This kind of behavior, especially the old Marlboro-Man-rugged-individualist ethos, distances men in their relationships with women, with other men and with, most poignantly, themselves…

The hyper-masculine message of needing to dominate women is a way of hiding their deeper insecurities—it teaches them to mask their insecurities and desire for emotional connection through behavior that gives the appearance, the false front, of strength.

…It encourages an emotional, and ultimately physical, isolation because it teaches men that—if they’re going to earn their Man Card—then they need to handle all of life’s problems on their own.”

Some Masculine Norms Appear Benign

Risk-taking actually had a net positive impact on mental health:

“Across all findings in our study, conformity to the masculine norm of risk-taking was the only dimension that demonstrated a favorable association with a mental health outcome.

…On the one hand, individuals who conform strongly to the masculine norm of risk-taking might engage in risky health behavior that might predispose them to psychological problems; on the other hand, risk-takers might also be more willing to seek out opportunities to stretch themselves beyond their comfort zone (e.g., by trying out new hobbies) that provide opportunities for self-actualization (Lupton & Tulloch, 2002).”

The two norms that did not negatively affect mental health were:

  • Primacy of work
  • Disdain for homosexuality

“Primacy of work was not significantly associated with any of the mental health-related outcomes. Perhaps this null finding reflects the complexity of work and its implications for well-being. Although an excessive focus on work can be problematic for one’s health and interpersonal relationships, work and career can also be an important source of meaning in life (Dik, Byrne, & Steger, 2013).”

(Note: The researchers did not address disdain for homosexuality in the findings.)

Sub-group Characteristics

Interestingly, neither age, race, nor sexual orientation was significant in the findings. The negative effect was stronger for non-college males than for the college samples, however.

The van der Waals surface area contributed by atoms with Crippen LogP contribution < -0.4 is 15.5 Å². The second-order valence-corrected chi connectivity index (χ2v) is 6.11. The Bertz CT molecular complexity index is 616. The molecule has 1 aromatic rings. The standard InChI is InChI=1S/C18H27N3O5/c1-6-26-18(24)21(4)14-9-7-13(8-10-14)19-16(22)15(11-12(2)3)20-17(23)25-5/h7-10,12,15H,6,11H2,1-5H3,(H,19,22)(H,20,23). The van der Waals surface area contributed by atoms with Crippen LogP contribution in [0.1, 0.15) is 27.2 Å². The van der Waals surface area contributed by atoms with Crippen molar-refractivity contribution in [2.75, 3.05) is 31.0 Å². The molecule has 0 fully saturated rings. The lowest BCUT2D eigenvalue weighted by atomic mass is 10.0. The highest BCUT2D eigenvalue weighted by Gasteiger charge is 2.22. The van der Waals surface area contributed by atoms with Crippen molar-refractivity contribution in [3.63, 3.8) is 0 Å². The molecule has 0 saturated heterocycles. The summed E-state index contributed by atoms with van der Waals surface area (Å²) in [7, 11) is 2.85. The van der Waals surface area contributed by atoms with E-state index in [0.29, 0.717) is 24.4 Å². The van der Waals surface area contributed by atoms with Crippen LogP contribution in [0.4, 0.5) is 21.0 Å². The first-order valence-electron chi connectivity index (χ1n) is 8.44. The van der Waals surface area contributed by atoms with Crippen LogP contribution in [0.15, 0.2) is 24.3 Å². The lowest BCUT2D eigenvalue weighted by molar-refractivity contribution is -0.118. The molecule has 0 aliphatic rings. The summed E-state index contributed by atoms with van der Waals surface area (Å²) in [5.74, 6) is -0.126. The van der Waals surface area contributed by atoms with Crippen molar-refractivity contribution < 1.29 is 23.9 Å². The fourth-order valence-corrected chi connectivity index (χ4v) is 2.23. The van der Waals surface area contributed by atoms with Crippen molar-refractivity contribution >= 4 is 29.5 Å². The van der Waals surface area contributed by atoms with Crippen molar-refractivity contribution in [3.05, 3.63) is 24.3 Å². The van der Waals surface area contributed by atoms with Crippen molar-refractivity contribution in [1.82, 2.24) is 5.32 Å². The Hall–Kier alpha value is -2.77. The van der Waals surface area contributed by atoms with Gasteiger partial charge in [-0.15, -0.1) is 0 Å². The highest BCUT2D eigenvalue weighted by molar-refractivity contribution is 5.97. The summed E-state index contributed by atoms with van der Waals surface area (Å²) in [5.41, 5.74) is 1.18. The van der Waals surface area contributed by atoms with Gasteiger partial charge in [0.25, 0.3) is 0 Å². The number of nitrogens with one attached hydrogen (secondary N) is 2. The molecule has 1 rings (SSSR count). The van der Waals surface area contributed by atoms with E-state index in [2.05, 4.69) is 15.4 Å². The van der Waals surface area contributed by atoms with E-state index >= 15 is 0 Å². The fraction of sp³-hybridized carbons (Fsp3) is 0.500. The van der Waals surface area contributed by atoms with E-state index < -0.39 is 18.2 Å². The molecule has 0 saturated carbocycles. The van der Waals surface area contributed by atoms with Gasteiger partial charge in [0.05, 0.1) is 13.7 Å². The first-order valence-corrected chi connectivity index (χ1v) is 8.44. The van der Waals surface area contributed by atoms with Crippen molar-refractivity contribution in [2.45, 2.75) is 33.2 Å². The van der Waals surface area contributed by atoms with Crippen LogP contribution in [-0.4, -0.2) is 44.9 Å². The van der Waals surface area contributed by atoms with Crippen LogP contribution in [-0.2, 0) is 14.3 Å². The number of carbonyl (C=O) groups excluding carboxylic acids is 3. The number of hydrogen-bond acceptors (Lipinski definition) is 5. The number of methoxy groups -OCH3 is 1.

Mating Fitness Requires Adaptation

It may be that in ancestral times, traditional masculine norms were necessary for survival. Clearly, societies today exert great influence over cultural norms and play a role in determining what behaviors are socially acceptable or desirable. Those men who are unable or unwilling to adapt are ostracized in society and rejected by women:

Wong points out that what makes [traditional masculine norms] particularly harmful now, though, is that societal attitudes have changed over time to make these qualities increasingly unacceptable. “Perhaps 30 years ago you could behave in a sexist manner, you could do and say things that’d be inappropriate and get away with it,” Wong tells Popular Science. “People would suffer in silence and not speak out. But that’s changed a lot.”

In eight years of blogging I’ve witnessed that the men who are most likely to champion promiscuity and power over women are also the most defensive about disapproval. They vehemently reject the label of douchebag, bro, player, etc., or at least deny that they perpetrate harm on others. They remain blissfully unaware, apparently, of the harm they do to themselves.

Women hardly need another reason to reject sexist men. We know they’re lousy at relationships because they don’t treat women well and they lack emotional intelligence. Now we can add their own mental dysfunction to the list of reasons these guys should not mate.

If you’re not inclined to write down the masculine norms on an index card and carry it around in your handbag, please take away this one thing:

Promiscuous men are bad news for romance. A man’s sexual history is extremely relevant as a filter for his fitness as a mate. No woman finds happiness with a manwhore/head case.